EN: I think a lot of commissioners would hope that. But we also have to be aware of the nature of the law and of precedents internationally, and nationally. And that is why there’s a recommendation that the DfE should clarify the legal situation.

JM: Ideally it would go. And it is anomalous that children can be withdrawn by their parents and teachers can withdraw from teaching it, if they choose to do that. It does make us exceptional in the curriculum. But as Eleanor has said, the law around this is really quite complex, and we do not want to create a situation which is going to put schools at risk of litigation. And that is extremely important. And that was what absolutely put the brakes on this move.

EN: We did have experts with informed legal advice on this.

JM: We did. And the ideal situation is that it remains in law as a possibility, but nobody ever takes advantage of it.

WD: Because advantage is increasingly being taken of it, isn’t it? Often for Islamophobic reasons.

JM: Well, the evidence seems quite limited on that. There has been one survey, but it included a very small number of schools that responded. I think 300 schools, out of the thousands in England. And a small percentage of those reported that there was that. Anecdotally we hear a great deal about that, but there isn’t sufficient hard evidence to support that it actually happens. Would you agree with that reading of the evidence we’ve had, Eleanor?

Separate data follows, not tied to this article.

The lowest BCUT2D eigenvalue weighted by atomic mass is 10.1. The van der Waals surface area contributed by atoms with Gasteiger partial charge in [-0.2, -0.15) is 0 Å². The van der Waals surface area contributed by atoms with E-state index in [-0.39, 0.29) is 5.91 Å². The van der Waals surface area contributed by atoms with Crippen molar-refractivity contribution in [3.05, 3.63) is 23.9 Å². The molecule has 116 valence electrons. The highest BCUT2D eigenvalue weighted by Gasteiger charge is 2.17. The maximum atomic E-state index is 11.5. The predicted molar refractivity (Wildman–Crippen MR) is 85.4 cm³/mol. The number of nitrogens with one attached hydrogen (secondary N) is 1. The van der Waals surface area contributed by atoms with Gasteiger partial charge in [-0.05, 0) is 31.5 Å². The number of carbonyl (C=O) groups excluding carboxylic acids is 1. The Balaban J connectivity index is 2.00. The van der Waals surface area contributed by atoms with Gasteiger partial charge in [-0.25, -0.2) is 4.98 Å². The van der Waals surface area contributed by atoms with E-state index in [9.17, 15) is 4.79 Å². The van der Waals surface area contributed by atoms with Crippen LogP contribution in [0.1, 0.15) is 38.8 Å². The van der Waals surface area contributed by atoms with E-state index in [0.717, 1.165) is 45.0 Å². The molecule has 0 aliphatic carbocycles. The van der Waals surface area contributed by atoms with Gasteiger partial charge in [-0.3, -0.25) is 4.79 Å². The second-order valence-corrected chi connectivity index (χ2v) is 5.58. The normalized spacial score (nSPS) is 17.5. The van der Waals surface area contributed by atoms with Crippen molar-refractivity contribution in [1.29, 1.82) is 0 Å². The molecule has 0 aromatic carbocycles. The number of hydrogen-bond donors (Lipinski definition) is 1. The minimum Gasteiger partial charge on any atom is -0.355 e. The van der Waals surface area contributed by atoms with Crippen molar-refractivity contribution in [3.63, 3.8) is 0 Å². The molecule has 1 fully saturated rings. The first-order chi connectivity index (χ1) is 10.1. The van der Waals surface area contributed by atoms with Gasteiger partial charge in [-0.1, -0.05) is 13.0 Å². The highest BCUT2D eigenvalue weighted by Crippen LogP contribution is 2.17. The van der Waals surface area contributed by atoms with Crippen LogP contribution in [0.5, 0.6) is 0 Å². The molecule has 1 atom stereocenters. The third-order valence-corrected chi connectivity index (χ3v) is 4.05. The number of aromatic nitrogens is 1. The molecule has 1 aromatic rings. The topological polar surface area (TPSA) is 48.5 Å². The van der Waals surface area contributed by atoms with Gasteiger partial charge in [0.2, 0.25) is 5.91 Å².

EN: Yes, I think that’s true. I think we’re concerned about what a future trajectory might look like. And I think we’re also concerned about the possibility of withdrawal from parts of the subject and whether or not parents, or anybody, is required to find some worthy substitute for education in Religion and Worldviews for those students who are withdrawn – if they are. There is . . . it’s a complex area. But I think it’s very easy for people to assume that it’s all to do with Islamophobia or, even more widely, is Xenophobia. And I certainly haven’t seen data that would support that.

JM: I think it’s interesting though, that there are so many parents who don’t want their children to be taught about certain things in case they are unduly influenced by them. And so this again shows the fear that lies underneath people’s perceptions of Religious Education, as somehow – possibly in quite a subtle way – being indoctrinatory or evangelical. And we have not managed to shift public opinion sufficiently on that in the thirty-odd years that modern Religious Education has been in existence.

WD: And, of course, the move to worldviews invites the perception that now Religious Education is going to include Humanism, atheism, etc., etc. And there may be a new cohort of people who might be disturbed about that.